The multi-year process of rewriting the city’s development code caused a significant amount of sturm und drang, especially among the downtown folks, but...
As our culture evolves and the internet continues dominating our lives, we need to make updates to our tax laws to keep pace with the changing economy.
The state, county, and municipal governments that rely on sales and use taxes to fund public services are increasingly unable to provide the services and infrastructure necessary to keep up with growth. The failure to capture taxes owed on online retail purchases through remote sellers is not only preventing the government from making strategic investments in the well-being of its citizens, but it’s also creating a competitive disadvantage for Missouri’s brick-and-mortar retailers.
In the 1992 case of Quill v. North Dakota, the U.S. Supreme Court ruled that a state cannot collect sales tax on items purchased outside a customer’s home state if the retailer does not have a physical presence in the state.
An MU study estimated that Missouri missed out on $358.3 million in state and local sales tax revenue in 2014, the results of which were recently illustrated by Columbia City Manager Mike Matthes in his State of the City address. The City has reduced spending to match the lower revenue and has instituted a hiring freeze in this fiscal year with further reductions and cut backs to programs and services in next year’s budget. Sales tax growth is at the lowest rate in Columbia’s history. City officials say Columbia, estimating conservatively, has lost $12 million in sales tax revenue over the past 10 years.
So where do the state and city go from here?
One avenue is for the State of Missouri to adopt legislation to enact the Streamlined Sales and Use Tax Agreement. This legislation helps states simplify their sales tax laws to make it easier for online retailers to collect and remit state and local sales and use taxes. Once the legislation is passed, the state becomes a member of the national Streamlined Sales Tax Governing Board. The governing board notifies all registered retailers that they must begin collecting taxes on purchases made by residents of that state. The legislation also provides for compliance by using one of seven certified providers that interface with online retailers to calculate the appropriate state and local taxes.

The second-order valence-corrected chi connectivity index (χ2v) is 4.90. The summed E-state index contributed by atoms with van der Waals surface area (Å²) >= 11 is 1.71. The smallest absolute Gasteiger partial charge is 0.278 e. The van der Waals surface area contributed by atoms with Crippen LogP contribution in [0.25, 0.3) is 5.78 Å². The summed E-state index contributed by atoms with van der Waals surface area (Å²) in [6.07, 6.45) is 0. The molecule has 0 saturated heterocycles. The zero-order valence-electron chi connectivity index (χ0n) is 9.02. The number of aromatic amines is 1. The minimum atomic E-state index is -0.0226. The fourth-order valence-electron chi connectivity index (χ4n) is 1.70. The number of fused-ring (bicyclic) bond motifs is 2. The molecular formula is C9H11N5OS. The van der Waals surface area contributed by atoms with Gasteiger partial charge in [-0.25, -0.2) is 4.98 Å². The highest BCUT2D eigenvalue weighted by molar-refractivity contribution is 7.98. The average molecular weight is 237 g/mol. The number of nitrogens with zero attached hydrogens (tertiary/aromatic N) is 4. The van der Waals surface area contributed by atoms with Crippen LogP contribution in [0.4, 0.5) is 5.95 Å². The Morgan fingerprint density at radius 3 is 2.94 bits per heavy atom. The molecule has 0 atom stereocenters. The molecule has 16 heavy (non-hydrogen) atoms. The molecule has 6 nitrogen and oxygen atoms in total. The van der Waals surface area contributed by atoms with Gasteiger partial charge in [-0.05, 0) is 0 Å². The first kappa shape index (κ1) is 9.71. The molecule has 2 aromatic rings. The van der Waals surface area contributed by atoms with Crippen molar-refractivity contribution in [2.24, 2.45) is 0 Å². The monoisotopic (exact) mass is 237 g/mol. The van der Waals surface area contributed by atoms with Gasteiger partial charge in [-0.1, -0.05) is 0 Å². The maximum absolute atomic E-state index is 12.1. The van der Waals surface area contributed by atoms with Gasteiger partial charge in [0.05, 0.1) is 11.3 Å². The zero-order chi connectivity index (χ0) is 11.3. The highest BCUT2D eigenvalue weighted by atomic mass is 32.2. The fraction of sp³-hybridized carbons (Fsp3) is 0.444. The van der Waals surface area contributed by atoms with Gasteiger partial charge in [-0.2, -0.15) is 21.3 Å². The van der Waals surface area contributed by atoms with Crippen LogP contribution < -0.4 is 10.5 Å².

Twenty-four states have enacted the Streamlined Sales and Use Tax Agreement, including seven of the eight states that surround Missouri. Becoming a member of the Streamlined Agreement only captures sales and use tax from retailers that have joined and agreed to remit the tax. Leveling the playing field for all retailers in every state will require the U.S. Congress to make collection of state and local sales and use taxes compulsory for all online retailers.
We’ve tried to do this before. A version of the Streamlined Sales and Use Tax Agreement has been filed in the Missouri General Assembly by a Republican or Democrat every year since 2000.
Enacting the Streamlined Agreement does not create a new tax; it sets up a mechanism for collecting an existing tax. All products subject to sales tax today would be subject to sales tax tomorrow. The agreement would simplify the state’s sales taxes and create a way for online retailers to calculate, collect, and remit the tax to the state.
Missouri already has a use tax that requires Missourians to calculate and remit sales taxes on purchases made through online retailers, putting the onus on the consumer. In 2011, only 168 people remitted use tax payments to the state. Clearly, that’s not working for us. We must set up mechanisms on the state and federal level to collect sales and use tax to fund needed services and infrastructure — and to level the playing field for our Main Street businesses.
Jerry Dowell is the government affairs director for the Columbia Chamber of Commerce.